What Will You Do To Make Next Year Better?

An end-of-year reminder for leaders to look beyond hope as a driver to fuel change in the New Year by focusing on what really propels people forward to change.

With just a few days left on the calendar, the time has once again arrived for that annual event of compiling retrospectives for the year that was. Whether it’s highlighting the top moments, the major trends, a look back at the various talented people who passed away this year, compiling and cataloguing what transpired over the past 12 months has become a standard feature of our contemporary lives.

Of course, these lists of the top moments of the past year invariably lead to much being written about what a bad year 2017 turned out to be, and of our hopes that 2018 will be better. It’s in these moments that I enjoy being a writer because in many ways, our writings allow us to travel back in time, peeling back the days, weeks, and months so as to revisit past perceptions and anticipations for what might come.

In looking back at what I wrote at the end of 2016, it was interesting to see how 2016 was regarded by many to be ‘a bad year’ and how there was all this hope for 2017 being a fresh start to change and improve things.

While most of us might not recall what made 2016 not such a great year, there’s little doubt that this year will not go down in our collective human history as being one of our finest moments in time.

With a rise in hate towards various racial, ethnic, and minority groups in parts of Europe and North America, the growing fear of a potential nuclear war alongside rising tensions in the Middle East, the onslaught of stories revealing the seemingly ubiquitous presence of sexual harassment and violence women endure in many of today’s workplaces, as well as uncertainties on the economic front has certainly left a bad taste for the year that was.

And yet, the simple truth is we’ve been here before. Perhaps in some ways, this is a product of the faster-paced, always-on nature of our digital society. That we inevitably feel this fatigue when reaching that one-year mark, fatigue which manifests itself in this hopeful expectation that a mere change in the calendar year will spring forth better times.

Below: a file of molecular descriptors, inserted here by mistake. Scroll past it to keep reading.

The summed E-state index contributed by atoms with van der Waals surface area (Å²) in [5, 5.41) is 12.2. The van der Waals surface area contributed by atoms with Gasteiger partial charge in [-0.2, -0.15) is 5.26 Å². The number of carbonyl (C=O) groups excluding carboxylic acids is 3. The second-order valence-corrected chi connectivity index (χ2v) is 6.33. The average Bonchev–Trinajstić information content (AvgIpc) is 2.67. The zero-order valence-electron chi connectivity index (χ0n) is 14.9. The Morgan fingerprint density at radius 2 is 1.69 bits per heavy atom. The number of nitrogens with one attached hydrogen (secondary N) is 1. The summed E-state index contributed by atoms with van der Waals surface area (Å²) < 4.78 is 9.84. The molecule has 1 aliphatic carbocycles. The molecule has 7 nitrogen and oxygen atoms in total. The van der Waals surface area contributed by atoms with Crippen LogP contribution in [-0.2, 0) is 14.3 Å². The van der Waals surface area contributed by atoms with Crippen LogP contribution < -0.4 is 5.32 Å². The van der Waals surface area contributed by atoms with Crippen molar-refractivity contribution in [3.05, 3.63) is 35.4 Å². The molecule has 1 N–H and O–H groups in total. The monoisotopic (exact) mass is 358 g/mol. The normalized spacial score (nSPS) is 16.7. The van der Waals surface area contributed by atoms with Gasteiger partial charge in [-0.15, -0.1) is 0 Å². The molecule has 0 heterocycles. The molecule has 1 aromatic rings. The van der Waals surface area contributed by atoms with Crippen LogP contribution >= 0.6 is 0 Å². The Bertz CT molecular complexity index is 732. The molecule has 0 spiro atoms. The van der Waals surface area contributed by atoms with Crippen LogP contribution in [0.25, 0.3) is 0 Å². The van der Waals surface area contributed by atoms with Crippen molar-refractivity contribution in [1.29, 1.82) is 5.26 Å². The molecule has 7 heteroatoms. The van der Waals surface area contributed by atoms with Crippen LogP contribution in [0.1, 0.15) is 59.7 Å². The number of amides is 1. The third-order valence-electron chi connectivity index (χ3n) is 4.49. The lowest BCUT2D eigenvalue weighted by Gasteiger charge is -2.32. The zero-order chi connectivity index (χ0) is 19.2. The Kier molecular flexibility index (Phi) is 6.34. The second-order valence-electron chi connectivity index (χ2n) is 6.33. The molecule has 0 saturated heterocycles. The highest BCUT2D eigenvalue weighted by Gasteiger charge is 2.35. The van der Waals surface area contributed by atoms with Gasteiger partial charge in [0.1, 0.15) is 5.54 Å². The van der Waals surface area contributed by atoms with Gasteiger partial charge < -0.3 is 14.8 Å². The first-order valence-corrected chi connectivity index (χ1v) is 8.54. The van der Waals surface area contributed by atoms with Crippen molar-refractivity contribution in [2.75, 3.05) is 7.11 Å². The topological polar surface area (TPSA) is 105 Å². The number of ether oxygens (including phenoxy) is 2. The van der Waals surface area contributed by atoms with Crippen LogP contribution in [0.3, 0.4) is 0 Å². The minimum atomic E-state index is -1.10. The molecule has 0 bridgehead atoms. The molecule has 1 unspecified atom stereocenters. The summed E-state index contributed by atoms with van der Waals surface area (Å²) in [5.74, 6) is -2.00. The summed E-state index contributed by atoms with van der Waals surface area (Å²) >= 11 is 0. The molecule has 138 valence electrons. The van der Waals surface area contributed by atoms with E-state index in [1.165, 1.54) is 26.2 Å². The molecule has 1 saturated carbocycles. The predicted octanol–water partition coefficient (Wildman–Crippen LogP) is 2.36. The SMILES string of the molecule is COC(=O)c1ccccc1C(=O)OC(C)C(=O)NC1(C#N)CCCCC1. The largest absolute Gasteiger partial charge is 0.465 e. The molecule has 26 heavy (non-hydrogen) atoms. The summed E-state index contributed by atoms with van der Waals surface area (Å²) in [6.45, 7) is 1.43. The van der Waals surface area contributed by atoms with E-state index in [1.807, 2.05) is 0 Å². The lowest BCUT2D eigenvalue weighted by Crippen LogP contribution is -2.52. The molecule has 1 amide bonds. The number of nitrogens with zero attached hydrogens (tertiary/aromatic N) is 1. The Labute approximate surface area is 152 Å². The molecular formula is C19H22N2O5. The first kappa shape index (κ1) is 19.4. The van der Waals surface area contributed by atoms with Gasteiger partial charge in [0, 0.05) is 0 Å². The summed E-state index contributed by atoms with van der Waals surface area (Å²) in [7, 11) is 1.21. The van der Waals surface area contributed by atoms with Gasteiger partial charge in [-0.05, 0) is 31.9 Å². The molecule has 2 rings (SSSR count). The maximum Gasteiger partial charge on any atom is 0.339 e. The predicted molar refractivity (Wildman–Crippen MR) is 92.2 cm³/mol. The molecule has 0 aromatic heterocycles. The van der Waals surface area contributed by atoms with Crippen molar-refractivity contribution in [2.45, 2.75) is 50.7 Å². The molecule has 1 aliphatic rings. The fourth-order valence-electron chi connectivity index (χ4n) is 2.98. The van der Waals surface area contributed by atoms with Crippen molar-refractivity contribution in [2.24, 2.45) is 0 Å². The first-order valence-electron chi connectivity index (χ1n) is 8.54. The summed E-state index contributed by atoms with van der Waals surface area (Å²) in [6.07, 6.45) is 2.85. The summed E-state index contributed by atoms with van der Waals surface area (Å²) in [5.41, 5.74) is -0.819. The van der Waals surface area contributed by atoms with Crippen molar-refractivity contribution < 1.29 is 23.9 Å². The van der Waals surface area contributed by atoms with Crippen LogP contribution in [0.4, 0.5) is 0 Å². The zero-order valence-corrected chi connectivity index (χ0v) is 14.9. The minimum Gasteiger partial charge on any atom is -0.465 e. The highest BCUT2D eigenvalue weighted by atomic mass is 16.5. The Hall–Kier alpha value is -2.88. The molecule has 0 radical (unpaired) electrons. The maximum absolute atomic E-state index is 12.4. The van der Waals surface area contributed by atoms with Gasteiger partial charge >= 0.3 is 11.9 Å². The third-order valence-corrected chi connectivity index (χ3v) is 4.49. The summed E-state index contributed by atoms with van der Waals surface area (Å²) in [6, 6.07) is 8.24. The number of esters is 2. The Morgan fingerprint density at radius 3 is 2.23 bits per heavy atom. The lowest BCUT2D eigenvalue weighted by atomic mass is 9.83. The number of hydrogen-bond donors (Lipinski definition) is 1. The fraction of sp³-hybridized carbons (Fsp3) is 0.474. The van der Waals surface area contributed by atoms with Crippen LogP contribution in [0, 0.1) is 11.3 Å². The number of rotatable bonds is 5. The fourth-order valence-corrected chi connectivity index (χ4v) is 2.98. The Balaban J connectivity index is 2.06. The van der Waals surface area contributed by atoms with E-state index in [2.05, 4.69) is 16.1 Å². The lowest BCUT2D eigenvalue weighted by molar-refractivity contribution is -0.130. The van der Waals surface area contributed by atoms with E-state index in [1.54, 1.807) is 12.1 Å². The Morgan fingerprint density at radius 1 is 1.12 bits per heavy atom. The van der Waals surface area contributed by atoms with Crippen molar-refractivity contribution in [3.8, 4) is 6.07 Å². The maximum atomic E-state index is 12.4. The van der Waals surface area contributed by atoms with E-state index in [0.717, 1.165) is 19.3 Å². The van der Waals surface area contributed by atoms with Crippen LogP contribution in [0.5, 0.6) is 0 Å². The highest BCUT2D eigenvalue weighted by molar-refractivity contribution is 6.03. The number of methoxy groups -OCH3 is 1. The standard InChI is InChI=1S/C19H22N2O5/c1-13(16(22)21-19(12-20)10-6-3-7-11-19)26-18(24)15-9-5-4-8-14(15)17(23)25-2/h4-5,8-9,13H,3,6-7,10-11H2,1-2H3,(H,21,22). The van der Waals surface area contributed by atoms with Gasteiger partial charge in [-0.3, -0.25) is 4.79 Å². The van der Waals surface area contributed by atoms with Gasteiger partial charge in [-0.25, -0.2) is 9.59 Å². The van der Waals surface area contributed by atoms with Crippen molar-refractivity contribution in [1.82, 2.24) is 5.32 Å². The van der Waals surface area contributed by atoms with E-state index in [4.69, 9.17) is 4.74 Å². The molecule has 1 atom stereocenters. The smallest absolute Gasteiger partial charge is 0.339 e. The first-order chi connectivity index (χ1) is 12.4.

While there’s certainly nothing wrong with being hopeful, the fact is hope alone is not enough. Without question, our world is facing many critical issues, some of which can seem too daunting for us to address, let alone overcome.

But as many of us prepare for the impending arrival of a new year as a key motivator for change, we must reconcile with this truth:

We have a choice of letting change simply happen to us, or to adapt and learn from it to be stronger going forward [Twitter logoShare on Twitter].

Sure, we’ve all seen examples of our fellow citizens being at their worst, of succumbing to their fear of those different from them and spreading hate and fear in response. We’ve seen political opportunism take hold where politicians seem more interested in defending their behaviours and actions, instead of honouring their responsibility to first and foremost serve the best interests of every person who falls under their leadership.

But, at the same time, we’ve seen average people take on leadership roles to not only say ‘enough is enough’, but to offer a better way; a more positive and inclusive vision of who we are and what we can accomplish together.